Fortress Investment Group LLC, the first publicly traded private-equity and hedge-fund manager in the U.S., said second-quarter profit rose 8.7 percent on higher incentive income.
Pretax distributable earnings, which exclude some compensation costs and other items, declined to $50 million, or 9 cents a share, compared with $46 million, or 9 cents, a year earlier, New York-based Fortress said today in a statement. Earnings matched the average of seven estimates in a Bloomberg survey of analysts.
Fortress follows KKR & Co. in posting higher profit as strong-performing holdings drove earnings. Incentive income, which the firm earns depending on fund performance, more than doubled to $47 million from $20 million a year earlier, helped by its liquid hedge funds, credit hedge funds and private equity funds.
Fortress’s private equity valuations gained 5.4 percent gain during the quarter, beating declines in global markets. Assets under management rose 2.9 percent to $47.8 billion during the quarter.
Fortress rose 2.8 percent to $4.02 at 10:51 a.m. in New York, bringing gains this year to 19 percent. The stock is down 78 percent since Fortress’s February 2007 initial public offering, when the company sold shares at $18.50 apiece. The firm said it will pay a dividend of 5 cents a share on Aug. 20.
Global hedge funds declined 3 percent on average during the quarter, according to the Bloomberg Active Indexes for Funds, as the Standard & Poor’s 500 index fell 3.3 percent and the MSCI ACWI index declined 6.4 percent.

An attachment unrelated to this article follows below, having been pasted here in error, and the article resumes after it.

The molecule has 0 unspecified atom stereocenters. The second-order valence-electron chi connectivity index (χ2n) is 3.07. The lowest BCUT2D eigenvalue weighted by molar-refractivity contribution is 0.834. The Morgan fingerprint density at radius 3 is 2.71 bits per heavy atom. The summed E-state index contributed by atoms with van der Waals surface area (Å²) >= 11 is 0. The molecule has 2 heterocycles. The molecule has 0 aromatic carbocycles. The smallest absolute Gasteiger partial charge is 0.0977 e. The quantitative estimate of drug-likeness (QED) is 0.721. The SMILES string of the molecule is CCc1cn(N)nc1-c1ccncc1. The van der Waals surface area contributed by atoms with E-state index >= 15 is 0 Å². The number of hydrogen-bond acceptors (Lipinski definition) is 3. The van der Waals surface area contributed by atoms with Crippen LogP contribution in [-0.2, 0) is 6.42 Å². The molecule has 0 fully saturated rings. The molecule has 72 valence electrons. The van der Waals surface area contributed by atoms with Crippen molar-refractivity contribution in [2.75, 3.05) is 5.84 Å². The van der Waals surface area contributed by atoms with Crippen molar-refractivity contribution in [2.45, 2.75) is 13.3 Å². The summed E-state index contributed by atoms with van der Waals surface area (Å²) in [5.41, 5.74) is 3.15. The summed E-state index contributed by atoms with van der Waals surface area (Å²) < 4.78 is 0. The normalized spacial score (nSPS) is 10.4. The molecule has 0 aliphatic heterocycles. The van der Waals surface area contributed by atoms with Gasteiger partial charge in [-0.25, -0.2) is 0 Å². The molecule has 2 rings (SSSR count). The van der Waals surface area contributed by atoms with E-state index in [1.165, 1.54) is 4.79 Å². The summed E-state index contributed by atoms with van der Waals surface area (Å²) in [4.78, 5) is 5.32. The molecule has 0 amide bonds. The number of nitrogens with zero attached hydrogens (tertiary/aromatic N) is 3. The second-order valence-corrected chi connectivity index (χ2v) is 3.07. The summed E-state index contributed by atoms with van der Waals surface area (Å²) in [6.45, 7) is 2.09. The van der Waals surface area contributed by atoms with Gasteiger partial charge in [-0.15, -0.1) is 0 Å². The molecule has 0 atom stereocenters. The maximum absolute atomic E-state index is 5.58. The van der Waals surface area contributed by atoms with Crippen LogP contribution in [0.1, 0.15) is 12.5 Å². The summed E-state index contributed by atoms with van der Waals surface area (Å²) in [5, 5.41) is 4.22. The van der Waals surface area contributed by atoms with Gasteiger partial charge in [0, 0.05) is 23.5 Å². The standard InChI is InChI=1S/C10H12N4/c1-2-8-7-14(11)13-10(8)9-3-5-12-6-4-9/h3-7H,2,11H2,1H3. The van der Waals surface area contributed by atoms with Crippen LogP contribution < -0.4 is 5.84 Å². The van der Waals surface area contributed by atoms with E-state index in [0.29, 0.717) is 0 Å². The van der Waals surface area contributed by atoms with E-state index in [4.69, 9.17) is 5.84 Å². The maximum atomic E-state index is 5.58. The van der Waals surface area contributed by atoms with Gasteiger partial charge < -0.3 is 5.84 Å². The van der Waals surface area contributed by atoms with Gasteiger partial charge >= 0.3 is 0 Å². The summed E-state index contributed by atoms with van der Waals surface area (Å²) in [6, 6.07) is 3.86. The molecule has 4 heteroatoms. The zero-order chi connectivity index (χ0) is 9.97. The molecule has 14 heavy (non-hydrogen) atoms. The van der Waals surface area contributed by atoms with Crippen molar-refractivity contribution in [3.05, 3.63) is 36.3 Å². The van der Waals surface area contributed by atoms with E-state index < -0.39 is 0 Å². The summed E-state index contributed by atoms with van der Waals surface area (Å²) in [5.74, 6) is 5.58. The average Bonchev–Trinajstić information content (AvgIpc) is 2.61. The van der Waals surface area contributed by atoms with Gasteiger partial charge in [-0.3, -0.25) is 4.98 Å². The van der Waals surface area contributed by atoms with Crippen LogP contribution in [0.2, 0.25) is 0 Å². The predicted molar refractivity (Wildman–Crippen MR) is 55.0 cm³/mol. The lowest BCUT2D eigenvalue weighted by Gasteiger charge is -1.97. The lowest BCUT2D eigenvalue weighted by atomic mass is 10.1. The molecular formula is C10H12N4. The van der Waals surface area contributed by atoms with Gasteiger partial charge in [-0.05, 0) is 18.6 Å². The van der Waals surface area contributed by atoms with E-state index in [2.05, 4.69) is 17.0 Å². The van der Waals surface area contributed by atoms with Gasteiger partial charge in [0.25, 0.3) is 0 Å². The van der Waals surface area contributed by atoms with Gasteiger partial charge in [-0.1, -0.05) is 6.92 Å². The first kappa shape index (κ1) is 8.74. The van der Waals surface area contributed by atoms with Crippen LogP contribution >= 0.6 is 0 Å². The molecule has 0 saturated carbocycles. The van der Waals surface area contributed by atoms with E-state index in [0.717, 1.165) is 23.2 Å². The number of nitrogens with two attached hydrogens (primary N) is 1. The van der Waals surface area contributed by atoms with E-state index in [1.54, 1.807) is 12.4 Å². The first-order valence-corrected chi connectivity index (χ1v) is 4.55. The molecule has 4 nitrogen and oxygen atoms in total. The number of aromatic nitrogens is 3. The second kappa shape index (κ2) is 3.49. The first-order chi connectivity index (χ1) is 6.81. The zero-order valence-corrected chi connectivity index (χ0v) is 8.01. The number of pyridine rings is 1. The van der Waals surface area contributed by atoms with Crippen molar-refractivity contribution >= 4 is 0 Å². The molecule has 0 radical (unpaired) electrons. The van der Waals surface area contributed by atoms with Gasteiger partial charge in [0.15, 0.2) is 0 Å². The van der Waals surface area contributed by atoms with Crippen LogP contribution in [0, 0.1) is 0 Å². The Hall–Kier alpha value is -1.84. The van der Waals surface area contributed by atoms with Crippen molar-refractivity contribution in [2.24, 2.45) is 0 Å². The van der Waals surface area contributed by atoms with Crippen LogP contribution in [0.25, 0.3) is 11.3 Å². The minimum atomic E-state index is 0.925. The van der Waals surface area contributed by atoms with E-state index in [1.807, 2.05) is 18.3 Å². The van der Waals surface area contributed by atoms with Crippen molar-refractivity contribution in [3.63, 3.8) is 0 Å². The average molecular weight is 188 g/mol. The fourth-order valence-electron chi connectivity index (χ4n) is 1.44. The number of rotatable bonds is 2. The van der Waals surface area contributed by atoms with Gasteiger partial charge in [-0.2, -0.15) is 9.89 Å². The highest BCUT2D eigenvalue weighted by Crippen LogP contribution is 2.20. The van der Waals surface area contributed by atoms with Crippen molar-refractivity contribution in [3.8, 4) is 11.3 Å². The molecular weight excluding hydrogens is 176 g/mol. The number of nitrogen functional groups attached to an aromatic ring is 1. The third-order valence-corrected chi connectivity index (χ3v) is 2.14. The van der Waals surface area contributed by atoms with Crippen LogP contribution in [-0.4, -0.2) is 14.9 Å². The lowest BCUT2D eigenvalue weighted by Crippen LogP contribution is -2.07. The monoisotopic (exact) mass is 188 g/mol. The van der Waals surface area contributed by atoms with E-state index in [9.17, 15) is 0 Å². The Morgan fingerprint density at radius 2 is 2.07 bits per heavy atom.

Fortress is being led by co-founder Randal Nardone after former Chief Executive Officer Daniel Mudd resigned in January amid a government lawsuit stemming from his tenure as the chief of mortgage financing company Fannie Mae.
Fortress’s alternatives business including hedge funds gathered $1.1 billion in investor capital during the quarter, bringing the amount raised for the year to $4 billion. Fortress raised $267 million for Newcastle Investment Corp., a publicly-traded REIT, during the quarter and another $167 million since then. The firm expects to raise more than $500 million in August for a private equity fund that will make investments in mortgage-servicing rights.
KKR said last month that second-quarter profit more than tripled to $146.3 million as strong performance in its buyout holdings boosted earnings. Blackstone Group LP, the world’s biggest private-equity firm, reported a 74 percent decline in profit. Both firms are based in New York.
Och-Ziff Capital Management Group LLC, the hedge fund run by Daniel Och, today reported a 0.7 percent drop in profit on higher taxes, and Apollo Global Management LLC, Leon Blacks private-equity firm, said second-quarter profit fell 84 percent as global market declines hurt its share of profits from investments.
Private-equity firms pool money from investors including pension plans and endowments with a mandate to buy companies within about five to six years, overhaul and then sell them, and return the funds with a profit after about 10 years. Hedge funds are mostly private pools of capital whose managers participate substantially in the profits from their speculation on the price of assets.
Managers of both types of funds charge annual management fees, typically 1.5 percent to 2 percent, and receive a portion of investment gains, traditionally equal to 20 percent.
Fortress in May liquidated its $500 million commodities fund after losing almost 13 percent in the previous four months, according to a regulatory filing with the U.S. Securities and Exchange Commission. The vehicle lost 8 percent last year and was the third commodities hedge fund to shutter in a span of six weeks, returning money to clients.